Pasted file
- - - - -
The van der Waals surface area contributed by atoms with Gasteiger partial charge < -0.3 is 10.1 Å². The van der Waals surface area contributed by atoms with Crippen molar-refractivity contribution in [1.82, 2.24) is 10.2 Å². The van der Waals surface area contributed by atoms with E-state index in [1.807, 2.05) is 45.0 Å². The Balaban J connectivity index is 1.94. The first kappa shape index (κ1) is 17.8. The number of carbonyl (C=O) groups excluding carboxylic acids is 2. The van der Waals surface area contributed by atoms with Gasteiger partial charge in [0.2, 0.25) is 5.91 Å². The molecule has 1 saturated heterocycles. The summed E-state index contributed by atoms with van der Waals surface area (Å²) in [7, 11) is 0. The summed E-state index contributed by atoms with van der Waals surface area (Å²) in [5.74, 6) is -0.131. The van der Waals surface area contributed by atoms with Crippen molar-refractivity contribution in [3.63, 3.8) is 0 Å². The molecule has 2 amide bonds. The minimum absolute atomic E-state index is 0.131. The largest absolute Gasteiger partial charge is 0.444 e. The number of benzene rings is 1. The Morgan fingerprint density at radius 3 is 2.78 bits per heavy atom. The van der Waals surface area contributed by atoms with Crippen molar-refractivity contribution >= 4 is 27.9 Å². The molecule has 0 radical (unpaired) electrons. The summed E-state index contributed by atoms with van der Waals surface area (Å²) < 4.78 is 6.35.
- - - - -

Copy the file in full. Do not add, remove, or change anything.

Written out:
The van der Waals surface area contributed by atoms with Gasteiger partial charge < -0.3 is 10.1 Å². The van der Waals surface area contributed by atoms with Crippen molar-refractivity contribution in [1.82, 2.24) is 10.2 Å². The van der Waals surface area contributed by atoms with E-state index in [1.807, 2.05) is 45.0 Å². The Balaban J connectivity index is 1.94. The first kappa shape index (κ1) is 17.8. The number of carbonyl (C=O) groups excluding carboxylic acids is 2. The van der Waals surface area contributed by atoms with Gasteiger partial charge in [0.2, 0.25) is 5.91 Å². The molecule has 1 saturated heterocycles. The summed E-state index contributed by atoms with van der Waals surface area (Å²) in [7, 11) is 0. The summed E-state index contributed by atoms with van der Waals surface area (Å²) in [5.74, 6) is -0.131. The van der Waals surface area contributed by atoms with Crippen molar-refractivity contribution in [3.63, 3.8) is 0 Å². The molecule has 2 amide bonds. The minimum absolute atomic E-state index is 0.131. The largest absolute Gasteiger partial charge is 0.444 e. The number of benzene rings is 1. The Morgan fingerprint density at radius 3 is 2.78 bits per heavy atom. The van der Waals surface area contributed by atoms with Crippen molar-refractivity contribution >= 4 is 27.9 Å². The molecule has 0 radical (unpaired) electrons. The summed E-state index contributed by atoms with van der Waals surface area (Å²) < 4.78 is 6.35.